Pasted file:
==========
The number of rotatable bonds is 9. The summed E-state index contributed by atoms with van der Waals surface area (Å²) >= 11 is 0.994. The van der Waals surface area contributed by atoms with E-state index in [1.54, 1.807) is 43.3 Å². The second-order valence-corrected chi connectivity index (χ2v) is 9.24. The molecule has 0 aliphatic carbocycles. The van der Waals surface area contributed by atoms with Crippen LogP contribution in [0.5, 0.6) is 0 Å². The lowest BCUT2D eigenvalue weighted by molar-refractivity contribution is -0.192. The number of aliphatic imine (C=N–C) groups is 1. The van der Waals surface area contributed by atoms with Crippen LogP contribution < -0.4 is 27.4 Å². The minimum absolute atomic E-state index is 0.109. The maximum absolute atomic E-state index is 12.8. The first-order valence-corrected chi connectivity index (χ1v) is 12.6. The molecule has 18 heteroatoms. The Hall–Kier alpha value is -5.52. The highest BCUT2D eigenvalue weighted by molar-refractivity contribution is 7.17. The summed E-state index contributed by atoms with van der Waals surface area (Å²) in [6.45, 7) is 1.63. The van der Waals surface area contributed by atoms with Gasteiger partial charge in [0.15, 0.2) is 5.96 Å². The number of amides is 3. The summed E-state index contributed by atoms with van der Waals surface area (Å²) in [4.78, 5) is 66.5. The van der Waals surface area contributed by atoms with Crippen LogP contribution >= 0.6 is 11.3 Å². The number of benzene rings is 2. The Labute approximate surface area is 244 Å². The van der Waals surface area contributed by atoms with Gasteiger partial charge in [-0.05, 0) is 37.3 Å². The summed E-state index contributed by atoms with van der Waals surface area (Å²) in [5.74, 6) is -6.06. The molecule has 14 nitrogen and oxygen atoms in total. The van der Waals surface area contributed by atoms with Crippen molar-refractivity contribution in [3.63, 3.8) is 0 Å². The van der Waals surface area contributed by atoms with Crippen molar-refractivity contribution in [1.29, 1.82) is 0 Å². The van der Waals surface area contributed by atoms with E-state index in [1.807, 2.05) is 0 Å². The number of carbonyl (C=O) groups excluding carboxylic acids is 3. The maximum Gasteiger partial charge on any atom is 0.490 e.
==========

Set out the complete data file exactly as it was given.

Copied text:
The number of rotatable bonds is 9. The summed E-state index contributed by atoms with van der Waals surface area (Å²) >= 11 is 0.994. The van der Waals surface area contributed by atoms with E-state index in [1.54, 1.807) is 43.3 Å². The second-order valence-corrected chi connectivity index (χ2v) is 9.24. The molecule has 0 aliphatic carbocycles. The van der Waals surface area contributed by atoms with Crippen LogP contribution in [0.5, 0.6) is 0 Å². The lowest BCUT2D eigenvalue weighted by molar-refractivity contribution is -0.192. The number of aliphatic imine (C=N–C) groups is 1. The van der Waals surface area contributed by atoms with Crippen LogP contribution < -0.4 is 27.4 Å². The minimum absolute atomic E-state index is 0.109. The maximum absolute atomic E-state index is 12.8. The first-order valence-corrected chi connectivity index (χ1v) is 12.6. The molecule has 18 heteroatoms. The Hall–Kier alpha value is -5.52. The highest BCUT2D eigenvalue weighted by molar-refractivity contribution is 7.17. The summed E-state index contributed by atoms with van der Waals surface area (Å²) in [6.45, 7) is 1.63. The van der Waals surface area contributed by atoms with Gasteiger partial charge in [0.15, 0.2) is 5.96 Å². The number of amides is 3. The summed E-state index contributed by atoms with van der Waals surface area (Å²) in [4.78, 5) is 66.5. The van der Waals surface area contributed by atoms with Crippen LogP contribution >= 0.6 is 11.3 Å². The number of benzene rings is 2. The Labute approximate surface area is 244 Å². The van der Waals surface area contributed by atoms with Gasteiger partial charge in [-0.05, 0) is 37.3 Å². The summed E-state index contributed by atoms with van der Waals surface area (Å²) in [5.74, 6) is -6.06. The molecule has 14 nitrogen and oxygen atoms in total. The van der Waals surface area contributed by atoms with Crippen molar-refractivity contribution in [3.63, 3.8) is 0 Å². The van der Waals surface area contributed by atoms with Crippen molar-refractivity contribution in [1.29, 1.82) is 0 Å². The van der Waals surface area contributed by atoms with E-state index in [1.807, 2.05) is 0 Å². The number of carbonyl (C=O) groups excluding carboxylic acids is 3. The maximum Gasteiger partial charge on any atom is 0.490 e.